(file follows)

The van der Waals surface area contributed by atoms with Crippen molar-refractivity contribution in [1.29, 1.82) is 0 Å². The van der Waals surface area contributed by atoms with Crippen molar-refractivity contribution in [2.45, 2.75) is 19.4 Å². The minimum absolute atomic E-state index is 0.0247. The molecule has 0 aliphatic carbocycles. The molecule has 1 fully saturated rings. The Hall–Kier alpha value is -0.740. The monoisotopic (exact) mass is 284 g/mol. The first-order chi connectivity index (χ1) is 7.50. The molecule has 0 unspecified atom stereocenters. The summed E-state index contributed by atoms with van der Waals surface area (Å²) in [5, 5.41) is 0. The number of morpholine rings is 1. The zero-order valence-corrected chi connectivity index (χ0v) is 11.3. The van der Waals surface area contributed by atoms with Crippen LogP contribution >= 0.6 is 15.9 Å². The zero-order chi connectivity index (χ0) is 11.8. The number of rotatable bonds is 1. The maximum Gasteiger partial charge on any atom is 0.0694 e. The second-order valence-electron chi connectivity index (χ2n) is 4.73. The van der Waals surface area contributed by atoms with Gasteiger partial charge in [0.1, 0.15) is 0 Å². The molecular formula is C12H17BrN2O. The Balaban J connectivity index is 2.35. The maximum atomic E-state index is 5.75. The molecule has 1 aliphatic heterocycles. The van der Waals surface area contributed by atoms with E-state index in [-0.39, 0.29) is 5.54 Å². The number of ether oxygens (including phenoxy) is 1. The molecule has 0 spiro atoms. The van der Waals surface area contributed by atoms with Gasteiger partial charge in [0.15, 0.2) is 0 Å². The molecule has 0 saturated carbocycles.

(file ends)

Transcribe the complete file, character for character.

The van der Waals surface area contributed by atoms with Crippen molar-refractivity contribution in [1.29, 1.82) is 0 Å². The van der Waals surface area contributed by atoms with Crippen molar-refractivity contribution in [2.45, 2.75) is 19.4 Å². The minimum absolute atomic E-state index is 0.0247. The molecule has 0 aliphatic carbocycles. The molecule has 1 fully saturated rings. The Hall–Kier alpha value is -0.740. The monoisotopic (exact) mass is 284 g/mol. The first-order chi connectivity index (χ1) is 7.50. The molecule has 0 unspecified atom stereocenters. The summed E-state index contributed by atoms with van der Waals surface area (Å²) in [5, 5.41) is 0. The number of morpholine rings is 1. The zero-order valence-corrected chi connectivity index (χ0v) is 11.3. The van der Waals surface area contributed by atoms with Crippen LogP contribution >= 0.6 is 15.9 Å². The zero-order chi connectivity index (χ0) is 11.8. The number of rotatable bonds is 1. The maximum Gasteiger partial charge on any atom is 0.0694 e. The second-order valence-electron chi connectivity index (χ2n) is 4.73. The van der Waals surface area contributed by atoms with Gasteiger partial charge in [0.1, 0.15) is 0 Å². The molecular formula is C12H17BrN2O. The Balaban J connectivity index is 2.35. The maximum atomic E-state index is 5.75. The molecule has 1 aliphatic heterocycles. The van der Waals surface area contributed by atoms with E-state index in [-0.39, 0.29) is 5.54 Å². The number of ether oxygens (including phenoxy) is 1. The molecule has 0 spiro atoms. The van der Waals surface area contributed by atoms with Gasteiger partial charge in [0.15, 0.2) is 0 Å². The molecule has 0 saturated carbocycles.